If an online log is deleted or becomes corrupt, you will have another member that can be used to recover if required.

SQL> alter database add logfile member '/new/location/redo21.log' to group 1;

Below SQL can be used to find out the number of members in the group


SQL> SELECT a.group#, count(a.member) FROM v$logfile a, v$log b WHERE a.group# = b.group# group by a.group#  order by 1;

    GROUP# COUNT(A.MEMBER)
---------- ---------------
         1               2
         2               2
         3               2
         4               2
         5               2
         6               2
         7               2



5.  RMAN  CHECK LOGICAL option.

While taking backups with RMAN, using 'check logical ' option checks the  logical corruption within a block, in addition to the normal checksum verification. This is the best way to ensure that you will get a good backup.

RMAN> backup check logical database plus archivelog delete input;

for further information, see the below link

http://docs.oracle.com/cd/B28359_01/backup.111/b28270/rcmvalid.htm

6. Test the backups.

Use 'Validate' command to test your backups. This will do everything except actually restore the database. This is the best method to determine if your backup is good and usable before being in a situation where it is critical and issues exist.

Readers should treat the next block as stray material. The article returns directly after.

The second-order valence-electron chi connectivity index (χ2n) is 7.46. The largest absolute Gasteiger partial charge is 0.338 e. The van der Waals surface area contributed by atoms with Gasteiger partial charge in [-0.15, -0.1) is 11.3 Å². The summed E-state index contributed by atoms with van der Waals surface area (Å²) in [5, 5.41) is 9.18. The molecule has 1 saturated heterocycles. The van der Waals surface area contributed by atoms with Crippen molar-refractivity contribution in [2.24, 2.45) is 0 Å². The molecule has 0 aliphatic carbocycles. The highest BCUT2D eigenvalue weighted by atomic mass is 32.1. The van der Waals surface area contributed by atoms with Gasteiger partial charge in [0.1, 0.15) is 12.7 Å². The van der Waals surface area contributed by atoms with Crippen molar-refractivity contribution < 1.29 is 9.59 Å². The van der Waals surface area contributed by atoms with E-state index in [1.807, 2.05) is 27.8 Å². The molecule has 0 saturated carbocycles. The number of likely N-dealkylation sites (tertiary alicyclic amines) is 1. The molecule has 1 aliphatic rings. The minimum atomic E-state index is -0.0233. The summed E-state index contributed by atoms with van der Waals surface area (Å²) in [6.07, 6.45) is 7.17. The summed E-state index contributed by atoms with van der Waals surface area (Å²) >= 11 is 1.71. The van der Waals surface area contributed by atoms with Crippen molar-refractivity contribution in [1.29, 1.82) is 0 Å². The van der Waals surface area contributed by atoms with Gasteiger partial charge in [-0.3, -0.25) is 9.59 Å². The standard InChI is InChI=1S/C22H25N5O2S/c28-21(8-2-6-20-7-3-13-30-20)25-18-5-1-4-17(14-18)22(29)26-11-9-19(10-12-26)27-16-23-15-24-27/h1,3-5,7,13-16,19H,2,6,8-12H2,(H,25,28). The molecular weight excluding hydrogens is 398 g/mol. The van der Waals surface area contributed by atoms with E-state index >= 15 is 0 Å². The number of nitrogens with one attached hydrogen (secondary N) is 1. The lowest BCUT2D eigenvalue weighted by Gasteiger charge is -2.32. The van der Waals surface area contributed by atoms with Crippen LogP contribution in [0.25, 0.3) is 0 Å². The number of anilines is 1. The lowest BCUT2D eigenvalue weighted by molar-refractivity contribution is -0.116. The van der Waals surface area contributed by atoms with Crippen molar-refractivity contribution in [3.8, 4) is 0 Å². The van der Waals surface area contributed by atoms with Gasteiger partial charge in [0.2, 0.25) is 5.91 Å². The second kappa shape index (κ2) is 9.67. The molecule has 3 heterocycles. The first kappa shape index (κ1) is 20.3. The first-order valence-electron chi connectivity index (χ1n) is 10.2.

RMAN> restore validate database;

See below for more information

http://docs.oracle.com/cd/B28359_01/backup.111/b28270/rcmvalid.htm

7. When using RMAN have each datafile in a single backup piece

When doing a partial restore RMAN must read through the entire piece to get the datafile/archivelog requested. The smaller the backup piece the quicker the restore can complete. This is especially relevent with tape backups of large databases or where the restore is only on individual / few files.

However, very small values for filesperset will also cause larger numbers of backup pieces to be created, which can reduce backup performance and increase processing time for maintenance operations. So those factors must be weighed against the desired restore performance.